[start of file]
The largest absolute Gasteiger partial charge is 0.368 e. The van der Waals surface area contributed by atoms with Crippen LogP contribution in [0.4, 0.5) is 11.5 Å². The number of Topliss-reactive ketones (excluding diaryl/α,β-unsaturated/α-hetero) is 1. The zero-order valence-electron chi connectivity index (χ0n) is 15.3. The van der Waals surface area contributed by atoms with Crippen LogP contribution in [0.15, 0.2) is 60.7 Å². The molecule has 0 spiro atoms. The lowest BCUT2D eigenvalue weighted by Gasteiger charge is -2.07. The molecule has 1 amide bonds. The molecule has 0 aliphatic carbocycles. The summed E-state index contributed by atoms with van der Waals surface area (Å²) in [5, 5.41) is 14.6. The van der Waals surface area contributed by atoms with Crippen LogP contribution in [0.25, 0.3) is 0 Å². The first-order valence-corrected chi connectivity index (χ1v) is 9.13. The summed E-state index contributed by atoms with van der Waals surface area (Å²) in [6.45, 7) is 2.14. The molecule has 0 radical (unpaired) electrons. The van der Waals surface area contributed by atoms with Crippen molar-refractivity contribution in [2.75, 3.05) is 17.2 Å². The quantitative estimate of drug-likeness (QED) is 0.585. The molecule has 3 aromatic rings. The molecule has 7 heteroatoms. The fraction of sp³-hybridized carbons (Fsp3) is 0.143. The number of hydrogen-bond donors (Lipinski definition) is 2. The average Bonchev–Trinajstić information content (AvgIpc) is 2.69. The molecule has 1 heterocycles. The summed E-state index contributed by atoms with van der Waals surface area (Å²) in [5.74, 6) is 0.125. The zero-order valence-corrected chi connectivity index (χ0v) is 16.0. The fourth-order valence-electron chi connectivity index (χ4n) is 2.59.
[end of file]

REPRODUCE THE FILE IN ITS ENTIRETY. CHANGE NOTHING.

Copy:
The largest absolute Gasteiger partial charge is 0.368 e. The van der Waals surface area contributed by atoms with Crippen LogP contribution in [0.4, 0.5) is 11.5 Å². The number of Topliss-reactive ketones (excluding diaryl/α,β-unsaturated/α-hetero) is 1. The zero-order valence-electron chi connectivity index (χ0n) is 15.3. The van der Waals surface area contributed by atoms with Crippen LogP contribution in [0.15, 0.2) is 60.7 Å². The molecule has 0 spiro atoms. The lowest BCUT2D eigenvalue weighted by Gasteiger charge is -2.07. The molecule has 1 amide bonds. The molecule has 0 aliphatic carbocycles. The summed E-state index contributed by atoms with van der Waals surface area (Å²) in [5, 5.41) is 14.6. The van der Waals surface area contributed by atoms with Crippen LogP contribution in [0.25, 0.3) is 0 Å². The first-order valence-corrected chi connectivity index (χ1v) is 9.13. The summed E-state index contributed by atoms with van der Waals surface area (Å²) in [6.45, 7) is 2.14. The molecule has 0 radical (unpaired) electrons. The van der Waals surface area contributed by atoms with Crippen molar-refractivity contribution in [2.75, 3.05) is 17.2 Å². The quantitative estimate of drug-likeness (QED) is 0.585. The molecule has 3 aromatic rings. The molecule has 7 heteroatoms. The fraction of sp³-hybridized carbons (Fsp3) is 0.143. The number of hydrogen-bond donors (Lipinski definition) is 2. The average Bonchev–Trinajstić information content (AvgIpc) is 2.69. The molecule has 1 heterocycles. The summed E-state index contributed by atoms with van der Waals surface area (Å²) in [5.74, 6) is 0.125. The zero-order valence-corrected chi connectivity index (χ0v) is 16.0. The fourth-order valence-electron chi connectivity index (χ4n) is 2.59.